After accepting Specialist Journalist of the Year at the British Press Awards, Brian Deer told his fellow scribes:
“I’d just like to say that this award does have my name on it but in many ways I think this is an award for the industry as a whole. Because this is a story where some of us, some of my colleagues, our colleagues I think got the story wrong and became prisoners of their sources for over a long period of time. And I think this is an award for an industry that gets it right and an industry that I am very proud to be a party to.”
Disgraced UK gastroenterologist Andrew Wakefield’s shoddy Lancet study would have passed unnoticed were it not for the help of credulous editors and reporters. The scare headlines did Wakefield’s work for him, causing needless panic about the MMR vaccine in the UK, and about vaccines in general in the US.
Not all UK reporters and editors have learned their lesson. The Daily Mail recently went retro on its readers with the headline Scientists fear MMR link to autism:
New American research shows that there could be a link between the controversial MMR triple vaccine and autism and bowel disease in children.
The study appears to confirm the findings of British doctor Andrew Wakefield, who caused a storm in 1998 by suggesting a possible link.
Now a team from the Wake Forest University School of Medicine in North Carolina are examining 275 children with regressive autism and bowel disease – and of the 82 tested so far, 70 prove positive for the measles virus.
The “new American research” reporter Sally Beck quotes is an unpublished poster presentation from five years ago. Becks’ 2011 article is a word for word reprint of article than ran in 2006.
If that’s not enough, the “studies” primary investigator told Clinical Psychiatry News in 2006 that contrary to Beck’s interpretation, the “study” does not confirm Wakefield’s findings.
MONTREAL — Measles found in the intestines of a cohort of autistic children with bowel disease should not be perceived as proof of an association between the measles vaccine and autism, Stephen J. Walker, Ph.D., stressed at the 5th International Meeting for Autism Research.
“We haven’t done anything to demonstrate that the measles virus is causing autism or even causing bowel disease. We have simply shown that there is measles virus in the guts of a large number of children who have regressive autism,” said Dr. Walker of Wake Forest University in Winston-Salem, N.C.
Walker is on the editorial board of AutismInsights, an online journal started in late 2009 by Andrew Wakefield. But Walker’s “measles in the gut” study remains unpublished.
An email to the Daily Mail, pointing out the errors and asking for a correction and retraction, drew this reply:
Thank you very much for your recent communication.
We receive a great deal of correspondence each day and, although I may not be able to respond to you personally, please rest assured that I do take the time to read all the emails I receive. Those intended for publication on the letters page will be considered carefully.
If you do not see your point of view in print, however, I hope you will appreciate it is only possible to publish a small percentage of the letters we receive.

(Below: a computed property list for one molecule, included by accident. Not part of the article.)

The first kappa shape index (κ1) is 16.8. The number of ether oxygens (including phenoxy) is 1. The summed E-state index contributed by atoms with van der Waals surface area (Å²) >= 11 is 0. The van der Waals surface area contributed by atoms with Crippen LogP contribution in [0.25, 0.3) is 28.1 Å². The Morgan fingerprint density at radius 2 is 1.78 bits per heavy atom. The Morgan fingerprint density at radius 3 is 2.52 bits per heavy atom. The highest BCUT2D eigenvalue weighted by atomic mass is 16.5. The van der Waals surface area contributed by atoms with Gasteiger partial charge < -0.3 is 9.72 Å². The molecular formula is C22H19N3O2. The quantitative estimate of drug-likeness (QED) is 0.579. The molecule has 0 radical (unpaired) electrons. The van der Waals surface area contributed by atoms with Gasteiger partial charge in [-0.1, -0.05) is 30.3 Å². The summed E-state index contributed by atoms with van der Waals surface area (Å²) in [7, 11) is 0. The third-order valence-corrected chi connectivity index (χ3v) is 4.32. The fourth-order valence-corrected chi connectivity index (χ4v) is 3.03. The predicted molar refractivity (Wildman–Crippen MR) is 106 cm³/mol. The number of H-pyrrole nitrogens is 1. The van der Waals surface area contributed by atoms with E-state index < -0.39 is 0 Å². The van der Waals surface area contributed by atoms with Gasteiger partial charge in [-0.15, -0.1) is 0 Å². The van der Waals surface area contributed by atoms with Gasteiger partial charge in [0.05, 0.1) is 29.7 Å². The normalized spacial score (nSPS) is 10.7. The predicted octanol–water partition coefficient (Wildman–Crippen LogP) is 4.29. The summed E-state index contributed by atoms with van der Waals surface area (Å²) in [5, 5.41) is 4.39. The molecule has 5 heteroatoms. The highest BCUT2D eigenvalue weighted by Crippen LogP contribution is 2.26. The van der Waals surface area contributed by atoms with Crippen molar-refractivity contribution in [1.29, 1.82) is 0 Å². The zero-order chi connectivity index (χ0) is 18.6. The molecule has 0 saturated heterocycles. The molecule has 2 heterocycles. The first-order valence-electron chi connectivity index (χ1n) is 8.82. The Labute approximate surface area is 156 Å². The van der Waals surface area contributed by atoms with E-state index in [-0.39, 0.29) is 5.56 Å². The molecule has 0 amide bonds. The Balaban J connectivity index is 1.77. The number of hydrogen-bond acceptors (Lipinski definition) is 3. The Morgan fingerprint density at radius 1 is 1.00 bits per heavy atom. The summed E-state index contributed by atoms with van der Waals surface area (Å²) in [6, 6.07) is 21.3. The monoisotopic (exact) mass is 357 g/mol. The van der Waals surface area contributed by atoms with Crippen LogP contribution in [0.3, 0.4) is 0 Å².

Any emails deemed more appropriate for other departments will be forwarded for their consideration.
Thank you for your interest in the Daily Mail, I am grateful to you for taking the time to contact us.
Daily Mail Readers’ Letters Editor
Another case of journalistic Stockholm syndrome comes to us from the Orange County Register, where editors corrected a two-year old story about the anti-vaccine movement’s favorite boogeyman, Dr. Paul Offit.
An OC Register article dated Aug. 4, 2008 entitled “Dr. Paul Offit Responds” contained several disparaging statements that Dr. Offit of Children’s Hospital of Philadelphia (CHOP) made about CBS News Investigative Correspondent Sharyl Attkisson and her report. Upon further review, it appears that a number of Dr. Offit’s statements, as quoted in the OC Register article, were unsubstantiated and/or false. Attkisson had previously reported on the vaccine industry ties of Dr. Offit and others in a CBS Evening News report “How Independent Are Vaccine Defenders?” July 25, 2008.
False and unsubstantiated claims constitute the lingua franca of the anti-vaccine movement, so it’s alarming to see a newspaper accuse the evidence-based science community of doing the same. So what did Offit say that drew a correction, two years after the fact?
Offit told the OC Register that he provided CBS News “the details of his relationship, and Children’s Hospital of Philadelphia’s relationship, with pharmaceutical company Merck.” However, documents provided by CBS News indicate Offit did not disclose his financial relationships with Merck, including a $1.5 million Hilleman chair he sits in that is co-sponsored by Merck.
The idea that an academic chair is something to sit in is as nonsensical as Attkisson’s recent “homologous recombinaltion tiniker” quote. The “Hilleman chair” is an endowment to fund research, and Offit has the right to direct the funds from the endowment. Merck’s control over how the money is spent ended when the pharmaceutical giant cut the check. The OC Register is imagining a conflict of interest where one doesn’t exist.
And then there’s this:
The CBS News documentation indicates Offit also did not disclose his share of past and future royalties for the Merck vaccine he co-invented.
The royalties that Offit received for the 25 years he and two other researchers spent developing Rotateq did not come from Merck. The patent is owned by CHOP and Wistar, which may sell or license them. Offit’s royalites, which were discontinued in the summer of 2009, came from his institution, not Merck. Once again the OC Register alleges a hidden connection which simply did not exist.
The OC Register needs to correct its correction, hopefully not two years from now.